Leland B. Harrison

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Leland B. Harrison
United States Minister to Switzerland
In office
September 10, 1937 – October 14, 1947
PresidentFranklin D. Roosevelt
Harry S. Truman
Preceded byHugh R. Wilson
Succeeded byJohn Carter Vincent
United States Minister to Romania
In office
July 24, 1935 – September 3, 1937
PresidentFranklin D. Roosevelt
Preceded byAlvin M. Owsley
Succeeded byFranklin Mott Gunther
United States Minister to Uruguay
In office
April 11, 1930 – October 9, 1930
PresidentHerbert Hoover
Preceded byUlysses Grant-Smith
Succeeded byJ. Butler Wright
United States Minister to Sweden
In office
May 31, 1927 – November 11, 1929
PresidentCalvin Coolidge
Herbert Hoover
Preceded byRobert Woods Bliss
Succeeded byJohn Motley Morehead III
United States Assistant Secretary of State
In office
March 31, 1922 – June 30, 1924
PresidentWarren G. Harding
Calvin Coolidge
Preceded byFred Morris Dearing
Succeeded byWilbur J. Carr
Personal details
Born(1883-04-25)April 25, 1883
New York City
DiedJune 6, 1951(1951-06-06) (aged 68)
Washington, D.C., United States
Anne C. Coleman
(m. 1925)
EducationHarvard College
Harvard Law School

Leland B. Harrison (April 25, 1883 – June 6, 1951) was a United States diplomat. He held several high appointments in the foreign service, most notably as U.S. minister to Switzerland throughout World War II.

Family and education[edit]

The son of W. Henry Harrison and Helen (Skidmore) Harrison, he was educated at Eton College, Harvard College, and Harvard Law School.


After law school, Harrison became the private secretary of United States Ambassador to Japan Thomas J. O'Brien. He was appointed Third Secretary of the U.S. Embassy in Tokyo on June 10, 1908. He later filled posts in the United States embassies in Peking, London, and Bogotá. In 1918, he became diplomatic secretary of the American Commission to Negotiate Peace. He later became counselor of the U.S. Embassy in Paris.

In 1916 President Woodrow Wilson allowed Secretary of State Robert Lansing and Frank Polk quietly and informally to channel the flow of military and law enforcement material into the State Department's Bureau of Secret Intelligence (U-1), what is now known as the Diplomatic Security Service. The two men picked Leland Harrison "to take charge of the collection and examination of all information of a secret nature coming into the Department from various sources and also to direct the work of the agents specially employed for that purpose."[1][2]

In 1921, Harrison moved to Washington, D.C. to become assistant to the Conference on the Limitation on Armament. On March 21, 1922, Harrison was named United States Assistant Secretary of State and he held this office from March 31, 1922, to June 30, 1924. In 1927, Harrison was named Minister to Sweden, a post he held from May 31, 1927, to November 11, 1929. He also headed the U.S. delegation to the International Telegraph Conference in Brussels in 1928. In 1929, he became Minister to Uruguay, holding this post from April 11, 1930, to October 9, 1930. He then resigned temporarily from the United States Foreign Service. A short time later, however, he returned to government service as chief of the International Relations Division of the United States Tariff Commission. On May 15, 1935, he was named Minister to Romania, serving there from July 24, 1935, to September 3, 1937.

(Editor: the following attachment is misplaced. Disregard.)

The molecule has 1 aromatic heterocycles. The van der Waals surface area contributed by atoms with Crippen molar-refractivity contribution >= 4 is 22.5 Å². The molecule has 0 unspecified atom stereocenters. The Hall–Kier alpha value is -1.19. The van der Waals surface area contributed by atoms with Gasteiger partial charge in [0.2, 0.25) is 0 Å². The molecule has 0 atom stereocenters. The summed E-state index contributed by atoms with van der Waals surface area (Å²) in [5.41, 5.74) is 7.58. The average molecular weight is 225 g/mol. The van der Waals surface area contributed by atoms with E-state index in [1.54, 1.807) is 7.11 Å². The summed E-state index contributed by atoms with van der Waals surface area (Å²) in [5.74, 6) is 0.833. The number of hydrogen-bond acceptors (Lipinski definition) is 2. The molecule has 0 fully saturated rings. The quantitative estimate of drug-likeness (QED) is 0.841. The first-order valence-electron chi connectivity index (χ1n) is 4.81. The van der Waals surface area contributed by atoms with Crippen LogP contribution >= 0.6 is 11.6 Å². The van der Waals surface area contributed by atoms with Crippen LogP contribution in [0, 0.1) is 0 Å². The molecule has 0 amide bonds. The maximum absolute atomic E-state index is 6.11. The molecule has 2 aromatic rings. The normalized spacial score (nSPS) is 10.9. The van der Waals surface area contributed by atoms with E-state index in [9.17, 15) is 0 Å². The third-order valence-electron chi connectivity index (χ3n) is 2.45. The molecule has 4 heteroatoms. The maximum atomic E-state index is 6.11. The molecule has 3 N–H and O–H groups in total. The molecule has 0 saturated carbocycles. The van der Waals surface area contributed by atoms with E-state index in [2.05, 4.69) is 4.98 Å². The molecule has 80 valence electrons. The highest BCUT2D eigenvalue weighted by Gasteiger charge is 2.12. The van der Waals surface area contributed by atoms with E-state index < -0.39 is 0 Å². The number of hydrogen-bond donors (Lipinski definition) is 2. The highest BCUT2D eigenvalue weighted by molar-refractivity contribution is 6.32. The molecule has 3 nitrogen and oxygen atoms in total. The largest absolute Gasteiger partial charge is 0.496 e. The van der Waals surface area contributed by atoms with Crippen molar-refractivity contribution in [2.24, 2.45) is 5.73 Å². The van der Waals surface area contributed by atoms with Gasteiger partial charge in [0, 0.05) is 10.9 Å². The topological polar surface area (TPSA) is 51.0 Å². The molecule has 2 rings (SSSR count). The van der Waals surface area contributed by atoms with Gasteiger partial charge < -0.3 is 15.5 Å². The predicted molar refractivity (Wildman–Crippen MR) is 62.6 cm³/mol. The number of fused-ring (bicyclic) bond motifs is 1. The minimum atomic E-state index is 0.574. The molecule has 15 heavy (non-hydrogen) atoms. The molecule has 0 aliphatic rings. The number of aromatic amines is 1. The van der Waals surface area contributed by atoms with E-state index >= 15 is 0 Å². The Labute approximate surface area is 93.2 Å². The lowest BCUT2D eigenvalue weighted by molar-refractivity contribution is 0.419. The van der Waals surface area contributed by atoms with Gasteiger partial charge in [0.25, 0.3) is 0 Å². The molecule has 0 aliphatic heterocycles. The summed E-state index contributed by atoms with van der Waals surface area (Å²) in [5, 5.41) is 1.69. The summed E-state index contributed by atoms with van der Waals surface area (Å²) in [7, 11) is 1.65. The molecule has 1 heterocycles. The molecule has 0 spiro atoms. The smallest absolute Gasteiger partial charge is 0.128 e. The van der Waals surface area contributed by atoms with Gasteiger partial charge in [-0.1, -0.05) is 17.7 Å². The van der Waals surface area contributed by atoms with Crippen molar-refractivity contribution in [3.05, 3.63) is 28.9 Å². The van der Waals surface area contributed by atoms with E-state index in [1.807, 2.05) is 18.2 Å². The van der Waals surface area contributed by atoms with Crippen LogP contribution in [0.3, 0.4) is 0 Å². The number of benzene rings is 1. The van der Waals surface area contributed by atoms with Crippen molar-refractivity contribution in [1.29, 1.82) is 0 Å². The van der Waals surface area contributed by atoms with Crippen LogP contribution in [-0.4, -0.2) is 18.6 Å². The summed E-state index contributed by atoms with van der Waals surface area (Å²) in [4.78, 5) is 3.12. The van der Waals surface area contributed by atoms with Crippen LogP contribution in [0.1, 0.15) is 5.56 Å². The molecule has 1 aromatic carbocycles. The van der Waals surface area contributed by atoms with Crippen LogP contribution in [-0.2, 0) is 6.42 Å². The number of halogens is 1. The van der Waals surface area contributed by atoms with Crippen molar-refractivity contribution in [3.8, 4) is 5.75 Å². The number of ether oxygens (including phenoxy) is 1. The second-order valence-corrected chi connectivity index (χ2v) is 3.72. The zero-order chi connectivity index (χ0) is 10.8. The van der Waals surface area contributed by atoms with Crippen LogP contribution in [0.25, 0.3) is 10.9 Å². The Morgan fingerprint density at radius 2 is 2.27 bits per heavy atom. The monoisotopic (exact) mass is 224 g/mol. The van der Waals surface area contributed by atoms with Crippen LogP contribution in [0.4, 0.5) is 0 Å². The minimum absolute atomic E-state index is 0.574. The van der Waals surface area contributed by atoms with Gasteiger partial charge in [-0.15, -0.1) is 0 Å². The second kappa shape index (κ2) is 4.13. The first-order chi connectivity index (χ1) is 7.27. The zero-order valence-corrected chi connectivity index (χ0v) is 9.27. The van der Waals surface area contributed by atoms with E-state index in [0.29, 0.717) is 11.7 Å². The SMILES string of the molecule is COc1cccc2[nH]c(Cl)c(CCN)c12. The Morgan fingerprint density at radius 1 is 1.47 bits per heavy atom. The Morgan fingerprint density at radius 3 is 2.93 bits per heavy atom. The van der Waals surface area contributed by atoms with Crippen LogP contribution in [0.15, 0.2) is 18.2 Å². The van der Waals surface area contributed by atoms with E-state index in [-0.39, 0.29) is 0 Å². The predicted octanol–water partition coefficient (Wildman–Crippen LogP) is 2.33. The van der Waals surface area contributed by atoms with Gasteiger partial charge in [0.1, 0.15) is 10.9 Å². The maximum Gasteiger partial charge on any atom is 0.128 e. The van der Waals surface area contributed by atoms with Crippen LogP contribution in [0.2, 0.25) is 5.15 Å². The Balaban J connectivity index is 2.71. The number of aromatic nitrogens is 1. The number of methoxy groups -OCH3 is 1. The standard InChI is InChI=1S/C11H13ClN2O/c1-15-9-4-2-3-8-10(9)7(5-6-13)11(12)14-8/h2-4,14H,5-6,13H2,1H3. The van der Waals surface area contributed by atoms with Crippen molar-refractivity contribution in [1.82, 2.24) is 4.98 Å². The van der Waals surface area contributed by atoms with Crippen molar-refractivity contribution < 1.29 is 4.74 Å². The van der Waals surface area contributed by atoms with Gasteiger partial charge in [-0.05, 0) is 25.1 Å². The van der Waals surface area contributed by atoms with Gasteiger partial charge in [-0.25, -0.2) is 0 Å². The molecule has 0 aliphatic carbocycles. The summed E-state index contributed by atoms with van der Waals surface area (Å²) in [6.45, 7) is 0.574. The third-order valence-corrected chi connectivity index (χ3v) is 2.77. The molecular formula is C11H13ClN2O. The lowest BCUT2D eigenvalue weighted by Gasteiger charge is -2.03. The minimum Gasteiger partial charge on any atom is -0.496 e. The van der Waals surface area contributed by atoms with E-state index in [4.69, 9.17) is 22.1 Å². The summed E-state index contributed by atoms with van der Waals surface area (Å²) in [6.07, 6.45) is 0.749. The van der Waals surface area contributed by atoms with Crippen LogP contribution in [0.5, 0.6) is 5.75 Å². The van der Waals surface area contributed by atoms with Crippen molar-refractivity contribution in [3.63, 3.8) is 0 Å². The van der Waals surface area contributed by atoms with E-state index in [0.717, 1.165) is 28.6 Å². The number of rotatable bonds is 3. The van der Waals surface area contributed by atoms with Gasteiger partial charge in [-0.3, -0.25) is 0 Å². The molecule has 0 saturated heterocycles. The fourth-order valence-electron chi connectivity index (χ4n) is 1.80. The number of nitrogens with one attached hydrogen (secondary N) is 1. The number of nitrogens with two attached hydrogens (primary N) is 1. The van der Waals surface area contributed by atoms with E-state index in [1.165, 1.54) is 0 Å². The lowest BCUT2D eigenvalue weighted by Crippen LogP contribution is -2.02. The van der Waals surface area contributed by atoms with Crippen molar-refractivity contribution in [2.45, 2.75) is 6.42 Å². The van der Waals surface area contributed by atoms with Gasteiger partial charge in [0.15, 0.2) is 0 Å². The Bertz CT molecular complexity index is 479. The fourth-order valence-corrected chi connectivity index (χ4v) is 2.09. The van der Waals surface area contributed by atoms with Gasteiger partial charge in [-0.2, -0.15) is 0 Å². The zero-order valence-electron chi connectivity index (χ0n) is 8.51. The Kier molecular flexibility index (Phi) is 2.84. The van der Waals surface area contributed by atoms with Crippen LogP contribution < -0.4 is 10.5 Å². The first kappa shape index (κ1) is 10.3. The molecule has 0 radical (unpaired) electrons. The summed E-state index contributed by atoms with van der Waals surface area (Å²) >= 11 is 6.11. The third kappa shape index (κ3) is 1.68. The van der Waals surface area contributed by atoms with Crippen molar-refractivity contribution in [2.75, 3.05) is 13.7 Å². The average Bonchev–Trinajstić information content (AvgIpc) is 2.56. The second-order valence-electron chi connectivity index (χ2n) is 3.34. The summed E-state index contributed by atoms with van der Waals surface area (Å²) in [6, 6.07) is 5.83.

Ambassador to Switzerland[edit]

He was then Minister to Switzerland from September 10, 1937, to October 14, 1947.

As Ambassador to Switzerland, Harrison was sympathetic to Jewish rescue and relief operations and worked closely with Gerhardt Riegner, the representative of the World Jewish Congress in Geneva and sent several reports regarding the murder of the Jews of Europe to the United States Department of State in Washington D.C.

He endorsed many of these reports as being credible and recommended action be taken to assist in the relief and rescue of Jews in Nazi-controlled territories.[3][4]

Personal life, retirement and death[edit]

He married Anne C. Coleman on June 27, 1925.

Harrison retired on February 29, 1948. After his death in June 1951,[5] he was buried in the cemetery of the Church of St. James the Less in Philadelphia.


  1. ^ Book: Allen Dulles – Master of Spies by James Srodes 1999; Page 83
  2. ^ History of the Bureau of Diplomatic Security of the United States Department of State, Page 6
  3. ^ Feingold, Henry (1970). The Politics of Rescue: The Roosevelt Administration and the Holocaust, 1938–1944. New Brunswick, NJ: Rutgers University Press. pp. 180–181, 239–240.
  4. ^ Bauer, Yehuda (1981). American Jewry and the Holocaust. Detroit: Wayne State University Press. pp. 401, 404.
  5. ^ "LELAND HARRISON EX-DIPLOMAT, DIES; Former Assistant Secretary of State Dies at Capital-- Held Other Major Posts". The New York Times. June 8, 1951. ISSN 0362-4331. Retrieved September 28, 2019.
Government offices
Preceded by United States Assistant Secretary of State
March 31, 1922 – June 30, 1924
Succeeded by
Office abolished
Diplomatic posts
Preceded by United States Ambassador to Sweden
May 31, 1927 – November 11, 1929
Succeeded by
Preceded by United States Ambassador to Uruguay
April 11, 1930 – October 9, 1930
Succeeded by
Preceded by United States Ambassador to Romania
July 24, 1935 – September 3, 1937
Succeeded by
Preceded by United States Ambassador to Switzerland and Liechtenstein
September 10, 1937 – October 14, 1947
Succeeded by